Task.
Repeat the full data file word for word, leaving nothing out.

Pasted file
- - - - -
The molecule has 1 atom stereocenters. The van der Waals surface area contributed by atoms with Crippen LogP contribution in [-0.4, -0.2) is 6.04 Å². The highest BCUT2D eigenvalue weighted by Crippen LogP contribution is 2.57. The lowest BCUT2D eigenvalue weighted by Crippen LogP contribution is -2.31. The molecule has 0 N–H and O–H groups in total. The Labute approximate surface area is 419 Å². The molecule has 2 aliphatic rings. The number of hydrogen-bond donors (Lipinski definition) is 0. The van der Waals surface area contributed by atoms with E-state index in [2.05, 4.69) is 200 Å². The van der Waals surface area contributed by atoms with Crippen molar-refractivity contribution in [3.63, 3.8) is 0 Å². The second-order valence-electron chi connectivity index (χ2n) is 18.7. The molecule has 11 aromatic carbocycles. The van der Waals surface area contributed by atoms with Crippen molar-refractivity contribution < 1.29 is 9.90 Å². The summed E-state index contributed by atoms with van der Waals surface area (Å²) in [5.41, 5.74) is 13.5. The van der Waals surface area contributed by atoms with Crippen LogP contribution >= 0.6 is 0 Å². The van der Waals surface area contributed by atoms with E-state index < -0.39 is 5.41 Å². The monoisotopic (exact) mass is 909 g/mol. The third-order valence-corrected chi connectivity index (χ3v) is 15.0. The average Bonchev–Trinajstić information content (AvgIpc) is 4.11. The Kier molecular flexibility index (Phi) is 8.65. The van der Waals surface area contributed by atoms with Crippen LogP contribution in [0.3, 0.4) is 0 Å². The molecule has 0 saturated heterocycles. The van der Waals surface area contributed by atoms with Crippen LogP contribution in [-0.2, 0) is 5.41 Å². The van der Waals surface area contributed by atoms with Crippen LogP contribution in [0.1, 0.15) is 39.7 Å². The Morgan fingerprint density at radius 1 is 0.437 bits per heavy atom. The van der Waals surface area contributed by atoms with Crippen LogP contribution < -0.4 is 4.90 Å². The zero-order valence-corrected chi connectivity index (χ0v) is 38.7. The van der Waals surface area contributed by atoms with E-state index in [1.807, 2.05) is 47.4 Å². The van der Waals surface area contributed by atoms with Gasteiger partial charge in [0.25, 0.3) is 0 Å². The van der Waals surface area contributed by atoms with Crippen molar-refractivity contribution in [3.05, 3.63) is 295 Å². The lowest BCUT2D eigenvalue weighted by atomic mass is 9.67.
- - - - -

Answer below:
The molecule has 1 atom stereocenters. The van der Waals surface area contributed by atoms with Crippen LogP contribution in [-0.4, -0.2) is 6.04 Å². The highest BCUT2D eigenvalue weighted by Crippen LogP contribution is 2.57. The lowest BCUT2D eigenvalue weighted by Crippen LogP contribution is -2.31. The molecule has 0 N–H and O–H groups in total. The Labute approximate surface area is 419 Å². The molecule has 2 aliphatic rings. The number of hydrogen-bond donors (Lipinski definition) is 0. The van der Waals surface area contributed by atoms with E-state index in [2.05, 4.69) is 200 Å². The van der Waals surface area contributed by atoms with Crippen molar-refractivity contribution in [3.63, 3.8) is 0 Å². The second-order valence-electron chi connectivity index (χ2n) is 18.7. The molecule has 11 aromatic carbocycles. The van der Waals surface area contributed by atoms with Crippen molar-refractivity contribution < 1.29 is 9.90 Å². The summed E-state index contributed by atoms with van der Waals surface area (Å²) in [5.41, 5.74) is 13.5. The van der Waals surface area contributed by atoms with Crippen LogP contribution >= 0.6 is 0 Å². The van der Waals surface area contributed by atoms with E-state index < -0.39 is 5.41 Å². The monoisotopic (exact) mass is 909 g/mol. The third-order valence-corrected chi connectivity index (χ3v) is 15.0. The average Bonchev–Trinajstić information content (AvgIpc) is 4.11. The Kier molecular flexibility index (Phi) is 8.65. The van der Waals surface area contributed by atoms with Crippen LogP contribution in [0.3, 0.4) is 0 Å². The molecule has 0 saturated heterocycles. The van der Waals surface area contributed by atoms with Crippen LogP contribution in [-0.2, 0) is 5.41 Å². The van der Waals surface area contributed by atoms with Crippen LogP contribution in [0.1, 0.15) is 39.7 Å². The Morgan fingerprint density at radius 1 is 0.437 bits per heavy atom. The van der Waals surface area contributed by atoms with Crippen LogP contribution < -0.4 is 4.90 Å². The zero-order valence-corrected chi connectivity index (χ0v) is 38.7. The van der Waals surface area contributed by atoms with E-state index in [1.807, 2.05) is 47.4 Å². The van der Waals surface area contributed by atoms with Gasteiger partial charge in [0.25, 0.3) is 0 Å². The van der Waals surface area contributed by atoms with Crippen molar-refractivity contribution in [3.05, 3.63) is 295 Å². The lowest BCUT2D eigenvalue weighted by atomic mass is 9.67.